Seeing what went into building tracks helped me as a racer, because I learned to focus on the details - bumps on the surface, angles of the jumps, and alignment of the pipes. Growing as racers is what helped my dad build better layouts, because we could talk about what obstacles worked and what didn’t. Continuing to travel to dozens of tracks around the world and observing the work of hundreds of track builders from all over, there are definite patterns of tracks built by racers who knew what to look for, and those who just mailed it in (and probably never tested the layout with an actual car). Here are five features I think have no business on any RC track:
This is Track Design 101 - every driver on the stand should have an uninterrupted view of their vehicle at all times. There’s simply no excuse for creating blind spots, no matter how brief.
On-road tracks don’t have much to worry about when it comes to creating blind spots, since the tallest object on the course will be the lane dividers, but once you begin introducing jumps and elevation changes to an off-road track, careful consideration should be taken to ensure jumps or berms don’t block even the shortest drivers on extreme ends of the stand (especially those using wheelchairs!) from seeing far corners.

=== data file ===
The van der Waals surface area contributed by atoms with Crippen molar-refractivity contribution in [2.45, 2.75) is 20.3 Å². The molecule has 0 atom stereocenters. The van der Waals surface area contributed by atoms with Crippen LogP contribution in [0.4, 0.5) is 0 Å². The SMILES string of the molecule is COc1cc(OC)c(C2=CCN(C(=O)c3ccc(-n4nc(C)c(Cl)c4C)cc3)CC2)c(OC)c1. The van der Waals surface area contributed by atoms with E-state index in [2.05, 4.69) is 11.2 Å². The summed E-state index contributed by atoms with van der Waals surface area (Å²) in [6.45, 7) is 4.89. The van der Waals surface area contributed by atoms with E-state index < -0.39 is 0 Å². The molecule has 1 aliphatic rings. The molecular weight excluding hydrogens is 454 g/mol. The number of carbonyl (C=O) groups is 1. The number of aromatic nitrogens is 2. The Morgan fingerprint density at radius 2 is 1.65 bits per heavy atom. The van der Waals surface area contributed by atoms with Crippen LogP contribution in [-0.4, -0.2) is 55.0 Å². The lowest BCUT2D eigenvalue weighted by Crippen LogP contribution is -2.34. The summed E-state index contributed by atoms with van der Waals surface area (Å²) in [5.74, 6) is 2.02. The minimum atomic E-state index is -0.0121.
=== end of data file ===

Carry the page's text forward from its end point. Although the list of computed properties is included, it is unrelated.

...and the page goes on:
As a general rule, the lowest point of the track should be closest to the drivers’ stand, centered within the length of the course. Elevation should build up progressively, with the left, back, and right perimeter being the highest point. While the track shouldn’t necessarily be bowl-shaped, this is something to keep in mind if you want to dig a Not only does this mean you’ll have the best perspective possible no matter where you’re standing, but you’re less likely to run into problems seeing around the transmitter of the drivers near you. Don’t build a huge mound in the center of the track, and don’t dig holes on the four corners. Got it?
This also goes for jumps, berms, and smaller obstacles as well. You might not think that tabletop you just built is blocking the entrance to the 180 behind it, but the four people on the left-most end of the drivers’ stand can’t see their cars for ten feet.
That’s not all, though. The perspective offered by your drivers’ stand, either short or tall, should be kept in mind when building other features, too. The track should never slope downward (either across or along a lane) toward the back of the course, because the lane will look particularly narrow. Jumps that head straight toward, or straight away, from the drivers’ stand are typically a bad idea because the length is hard to judge - if you’re going to build one of these jumps, make the landing very forgiving.
If you’re building a track, bring a car with you. Drive each section from all parts of the drivers’ stand. An extra bit of care when building will save you from a lot of complaints in the coming weeks.